OAKLAND (BCN)-- A report card released today by a community group gave low marks to several aspects of a recent annual law enforcement expo in Alameda County that is all about saving lives, according to a sheriff's spokesman.
The report card by the Stop Urban Shield Coalition was released this morning at about 9 a.m. just before the start of the final meeting of the Alameda County Urban Shield Task Force, which met in a county social
service agency building at 2000 San Pablo Ave. in Oakland.
The task force met to make its final recommendations to the Alameda County Board of Supervisors, which will decide on future funding for the expo.
"There's some tension in the room," Lara Kiswani, a task force member and Stop Urban Shield Coalition member, said.
Kiswani is one of 17 people who have been meeting since March to help the Alameda County Board of Supervisors decide on the future funding.
The expo has taken place in the county each year for the last 11 years. This year's expo took place earlier this month at the Alameda County Fairgrounds in Pleasanton.
Kiswani said today's meeting was going as expected with a number of diverse opinions. She said some people were trying to make people the priority of the expo while others were focused on other interests.
Kiswani said some people on the task force stand to benefit financially from the expo.
Grades in the report card were based on observations made by members of the Stop Urban Shield Coalition who attended this year's expo and who graded it in five areas including police militarization; racism, xenophobia and culture; surveillance; financial interests and de-escalation.
Each area was graded on a scale from A to F, where A is the best grade and F the worst.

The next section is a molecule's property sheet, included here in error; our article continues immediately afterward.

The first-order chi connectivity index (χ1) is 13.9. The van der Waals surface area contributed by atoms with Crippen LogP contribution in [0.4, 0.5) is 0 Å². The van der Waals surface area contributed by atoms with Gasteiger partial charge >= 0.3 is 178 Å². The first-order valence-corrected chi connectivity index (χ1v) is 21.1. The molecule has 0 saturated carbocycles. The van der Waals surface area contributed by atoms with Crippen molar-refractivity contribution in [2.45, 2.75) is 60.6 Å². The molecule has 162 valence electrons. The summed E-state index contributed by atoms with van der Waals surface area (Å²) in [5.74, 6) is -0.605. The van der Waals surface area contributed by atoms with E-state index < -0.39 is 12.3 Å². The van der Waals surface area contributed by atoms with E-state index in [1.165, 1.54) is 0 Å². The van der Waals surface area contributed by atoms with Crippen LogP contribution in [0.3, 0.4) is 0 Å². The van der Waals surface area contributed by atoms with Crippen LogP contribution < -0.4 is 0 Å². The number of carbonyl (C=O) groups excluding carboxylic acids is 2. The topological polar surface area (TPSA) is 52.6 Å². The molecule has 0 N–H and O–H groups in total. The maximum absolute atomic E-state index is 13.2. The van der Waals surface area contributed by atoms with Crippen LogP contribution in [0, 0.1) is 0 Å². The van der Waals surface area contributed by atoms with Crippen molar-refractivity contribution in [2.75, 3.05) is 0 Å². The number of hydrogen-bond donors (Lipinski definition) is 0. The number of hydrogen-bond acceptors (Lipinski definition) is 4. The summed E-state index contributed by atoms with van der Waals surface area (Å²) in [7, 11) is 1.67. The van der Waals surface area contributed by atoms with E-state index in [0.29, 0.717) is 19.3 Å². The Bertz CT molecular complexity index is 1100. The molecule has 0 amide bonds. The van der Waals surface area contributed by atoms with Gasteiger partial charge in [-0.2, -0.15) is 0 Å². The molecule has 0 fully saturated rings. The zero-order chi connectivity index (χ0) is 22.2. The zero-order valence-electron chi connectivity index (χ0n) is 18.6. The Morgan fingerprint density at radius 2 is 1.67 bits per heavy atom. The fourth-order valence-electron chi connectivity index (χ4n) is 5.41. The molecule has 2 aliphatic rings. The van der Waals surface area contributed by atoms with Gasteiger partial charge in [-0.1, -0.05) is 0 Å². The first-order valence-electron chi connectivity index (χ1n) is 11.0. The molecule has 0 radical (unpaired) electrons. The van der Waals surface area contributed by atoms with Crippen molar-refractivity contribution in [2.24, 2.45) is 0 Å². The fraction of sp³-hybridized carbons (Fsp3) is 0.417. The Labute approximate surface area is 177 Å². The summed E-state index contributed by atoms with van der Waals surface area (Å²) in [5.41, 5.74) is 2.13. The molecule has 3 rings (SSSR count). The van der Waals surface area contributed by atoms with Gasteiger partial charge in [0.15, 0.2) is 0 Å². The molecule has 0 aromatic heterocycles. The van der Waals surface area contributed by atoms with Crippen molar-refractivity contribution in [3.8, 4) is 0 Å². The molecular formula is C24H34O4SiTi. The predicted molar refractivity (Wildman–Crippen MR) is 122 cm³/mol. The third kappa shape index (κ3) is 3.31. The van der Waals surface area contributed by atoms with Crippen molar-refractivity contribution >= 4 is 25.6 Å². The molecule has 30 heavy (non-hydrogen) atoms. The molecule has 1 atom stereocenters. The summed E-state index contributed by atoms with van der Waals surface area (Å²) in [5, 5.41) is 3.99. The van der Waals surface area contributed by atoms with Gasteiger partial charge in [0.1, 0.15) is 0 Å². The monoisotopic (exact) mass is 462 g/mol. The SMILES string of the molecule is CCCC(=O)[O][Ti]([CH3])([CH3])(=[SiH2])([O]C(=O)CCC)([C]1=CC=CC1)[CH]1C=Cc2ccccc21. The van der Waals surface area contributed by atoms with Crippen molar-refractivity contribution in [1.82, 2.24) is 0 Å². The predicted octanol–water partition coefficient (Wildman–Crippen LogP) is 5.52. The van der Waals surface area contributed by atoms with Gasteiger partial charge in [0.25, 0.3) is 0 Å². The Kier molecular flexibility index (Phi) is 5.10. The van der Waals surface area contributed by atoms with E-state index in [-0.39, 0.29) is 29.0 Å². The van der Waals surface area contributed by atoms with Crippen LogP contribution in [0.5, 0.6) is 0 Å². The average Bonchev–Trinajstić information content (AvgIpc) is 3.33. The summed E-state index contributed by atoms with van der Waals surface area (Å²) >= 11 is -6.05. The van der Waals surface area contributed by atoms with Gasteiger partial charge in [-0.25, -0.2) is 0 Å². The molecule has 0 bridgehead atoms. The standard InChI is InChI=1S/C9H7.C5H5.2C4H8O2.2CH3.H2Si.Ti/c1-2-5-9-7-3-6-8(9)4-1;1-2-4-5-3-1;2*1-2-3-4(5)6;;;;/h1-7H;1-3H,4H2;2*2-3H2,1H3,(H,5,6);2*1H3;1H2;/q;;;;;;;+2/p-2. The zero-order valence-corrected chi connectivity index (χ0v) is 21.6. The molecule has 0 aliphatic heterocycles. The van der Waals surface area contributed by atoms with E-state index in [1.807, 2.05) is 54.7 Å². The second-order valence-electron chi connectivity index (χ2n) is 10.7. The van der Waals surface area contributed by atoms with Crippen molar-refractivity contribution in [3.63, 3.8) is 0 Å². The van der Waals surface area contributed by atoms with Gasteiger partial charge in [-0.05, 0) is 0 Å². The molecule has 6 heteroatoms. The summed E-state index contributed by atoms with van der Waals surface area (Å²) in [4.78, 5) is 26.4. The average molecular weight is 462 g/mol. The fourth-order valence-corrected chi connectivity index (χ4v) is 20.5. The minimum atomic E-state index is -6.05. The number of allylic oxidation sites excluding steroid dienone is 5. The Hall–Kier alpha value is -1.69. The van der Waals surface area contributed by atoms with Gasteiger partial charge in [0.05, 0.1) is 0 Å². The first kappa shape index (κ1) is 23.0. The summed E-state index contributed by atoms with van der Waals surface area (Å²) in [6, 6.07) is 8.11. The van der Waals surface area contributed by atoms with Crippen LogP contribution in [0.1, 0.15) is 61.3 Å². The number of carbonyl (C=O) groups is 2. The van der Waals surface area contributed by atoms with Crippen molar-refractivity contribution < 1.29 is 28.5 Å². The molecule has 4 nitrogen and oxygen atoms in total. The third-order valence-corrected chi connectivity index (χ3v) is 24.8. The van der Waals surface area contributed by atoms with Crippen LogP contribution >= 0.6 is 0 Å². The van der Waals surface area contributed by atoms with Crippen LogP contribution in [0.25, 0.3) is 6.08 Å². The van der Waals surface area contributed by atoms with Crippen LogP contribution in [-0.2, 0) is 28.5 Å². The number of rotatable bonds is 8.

Coalition members gave the expo F grades in the areas of police militarization; racism, xenophobia and culture and surveillance and D grades in the categories of financial interests and de-escalation.
Alameda County sheriff's spokesman Sgt. Ray Kelly disagreed with the grades. He said the report card is not an objective look at the expo, which he described as a preparedness exercise rather than a SWAT training and weapons expo as the coalition did.
"We are offended," Kelly said of the grade of F for the category of racism, xenophobia and culture.
Coalition members based that grade in part on a highly stereotyped image of a mentally ill person in a hospital scenario and the expo's program and trainings which coalition members said were "structured around a 'nexus
to terrorism' mandated by the federal government, which contribute to an anti-Arab and Islamophobic sentiment."
Kiswani is also the executive director of the San Francisco-based Arab Resource & Organizing Center, an organization that aims to empower the Bay Area's Arab community.
Kelly said underlying everything at the expo is preparedness for natural and manmade disasters and terrorism.
According to Kelly, 11 years ago the world did not experience vehicle-born attacks like that in Barcelona, Spain.
"All that's changed now," he said.
Police have had to respond to the changes by adopting new technology, which is meant to save lives, according to Kelly. Police used to carry a revolver but technology changed and police were being outgunned.
The technology police are using today has saved lives, Kelly said.
Kelly gave Urban Shield credit for the response and subsequent capture of the suspects in the Boston Marathon bombing.
"There is no other first-responder exercise like it in the world," Kelly said.
The task force is being asked to deliver a final report to the Alameda County Board of Supervisors this month.